exciting post-cyberpunk writer (both Chris and I were mentored by Bruce)
on this subject:



📖 Half-Life's G-Man performs "Once in a Lifetime"

Machinima has its roots in the early cracker and demoscene - stunters
who'd use the games' sprites to create splashscreen animations in
tribute to their prowess.

As highly customizable games like Doom hit the market, the scene
intensified, excited by the prospect of actual feature film production
on the cheap, assisted by game-engines.

Pioneers like Hugh Hancock stretched the realm of possibility with
incredible and heroic efforts, but Hugh died before he could see his
vision bear fruit - today, major studios use game engines to animate
movies and shorts all the time.


I always think of Hugh and get a little sad smile when I see this stuff
in the wild. Today, I found this: a remake of Talking Heads' Once in a
Lifetime starring G-Man from Half-Life, created by Corey Laddo.


It's nothing short of spectacular - exactly the kind of creative,
playful experiment Hugh dreamed of.


📖 This day in history

#10yrsago HOWTO Make jello blood-worms

#10yrsago Kevin Kelly’s WHAT TECHNOLOGY WANTS: how technology changes us
and vice-versa

#5yrsago CIA black-site torture survivors sue shrinks who made $85M
overseeing CIA torture program

#5yrsago Police end round-the-clock Assange detail at London’s
Ecuadorian embassy

#5yrsago How to make “Dracula’s dentures” cookie sandwiches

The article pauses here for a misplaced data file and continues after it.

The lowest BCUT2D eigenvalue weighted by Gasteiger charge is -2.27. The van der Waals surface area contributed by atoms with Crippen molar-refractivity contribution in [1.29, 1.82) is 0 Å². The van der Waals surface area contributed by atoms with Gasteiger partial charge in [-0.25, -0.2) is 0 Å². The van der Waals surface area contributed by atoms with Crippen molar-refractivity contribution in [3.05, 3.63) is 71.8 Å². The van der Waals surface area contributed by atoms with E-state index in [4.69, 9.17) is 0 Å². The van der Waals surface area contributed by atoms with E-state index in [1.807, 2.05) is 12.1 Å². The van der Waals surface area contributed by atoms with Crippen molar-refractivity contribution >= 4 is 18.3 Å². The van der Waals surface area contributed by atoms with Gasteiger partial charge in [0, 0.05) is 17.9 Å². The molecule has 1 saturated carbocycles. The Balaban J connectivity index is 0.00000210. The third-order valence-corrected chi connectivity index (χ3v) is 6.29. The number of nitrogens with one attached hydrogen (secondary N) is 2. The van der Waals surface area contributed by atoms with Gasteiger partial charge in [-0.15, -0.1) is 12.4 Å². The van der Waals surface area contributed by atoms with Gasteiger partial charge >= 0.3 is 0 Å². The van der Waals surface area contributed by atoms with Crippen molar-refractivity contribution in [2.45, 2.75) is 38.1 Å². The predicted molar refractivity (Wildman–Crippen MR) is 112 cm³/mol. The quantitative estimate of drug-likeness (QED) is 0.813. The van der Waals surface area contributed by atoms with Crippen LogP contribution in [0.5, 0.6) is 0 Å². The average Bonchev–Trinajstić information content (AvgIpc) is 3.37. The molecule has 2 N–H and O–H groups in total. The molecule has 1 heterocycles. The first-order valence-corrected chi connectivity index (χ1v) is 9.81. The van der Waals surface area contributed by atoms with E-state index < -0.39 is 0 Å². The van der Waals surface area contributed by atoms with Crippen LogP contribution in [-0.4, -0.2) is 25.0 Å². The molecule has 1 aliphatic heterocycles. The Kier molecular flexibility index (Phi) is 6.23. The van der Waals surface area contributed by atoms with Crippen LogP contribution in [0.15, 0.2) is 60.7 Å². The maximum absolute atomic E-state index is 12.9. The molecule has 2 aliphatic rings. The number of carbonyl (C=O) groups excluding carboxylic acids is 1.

📖 Colophon

Today's top sources: Boing Boing (https://boingboing.net/).

Currently writing: My next novel, "The Lost Cause," a post-GND novel
about truth and reconciliation. Yesterday's progress: 528 words (71794

Currently reading: Harrow the Ninth, Tamsyn Muir

Latest podcast: Someone Comes to Town, Someone Leaves Town (part 17)

Upcoming appearances:

* The Attack Surface Lectures: 8 nights of bookstore-hosted events in
which I and a massive group of entertaining and knowledgeable experts
discourse on my latest novel's themes, Oct 13-22

* Milehicon (Guest of Honor!), Oct 23-5, https://milehicon.org/

* Coding Democracy/Toronto International Festival of Authors, Oct 24

Recent appearances:

* Savage Lovecast

* Trashfuture: Stolen Likes Acknowledgment

* David Pakman: It's Monopolies, Not Surveillance

Latest book:

* "How to Destroy Surveillance Capitalism": an anti-monopoly pamphlet
analyzing the true harms of surveillance capitalism and proposing a

* "Little Brother/Homeland": A reissue omnibus edition with a new
introduction by Edward Snowden:
https://us.macmillan.com/books/9781250774583; personalized/signed copies

* "Poesy the Monster Slayer" a picture book about monsters, bedtime,
gender, and kicking ass. Order here:
https://us.macmillan.com/books/9781626723627. Get a personalized, signed
copy here:

Upcoming books:

* "Attack Surface": The third Little Brother book, Oct 20, 2020.

This work licensed under a Creative Commons Attribution 4.0 license.
That means you can use it any way you like, including commercially,
provided that you attribute it to me, Cory Doctorow, and include a link
to pluralistic.net.


Quotations and images are not included in this license; they are
included either under a limitation or exception to copyright, or on the
basis of a separate license. Please exercise caution.


📖 How to get Pluralistic:

Blog (no ads, tracking, or data-collection):


Newsletter (no ads, tracking, or data-collection):


Mastodon (no ads, tracking, or data-collection):


Twitter (mass-scale, unrestricted, third-party surveillance and


Tumblr (mass-scale, unrestricted, third-party surveillance and advertising):


*When life gives you SARS, you make sarsaparilla* -Joey "Accordion Guy"

-------------- next part --------------
A non-text attachment was scrubbed...
Name: signature.asc
Type: application/pgp-signature
Size: 195 bytes
Desc: OpenPGP digital signature
URL: <http://mail.flarn.com/pipermail/plura-list/attachments/20201013/4fd4c013/attachment.sig>

More information about the Plura-list mailing list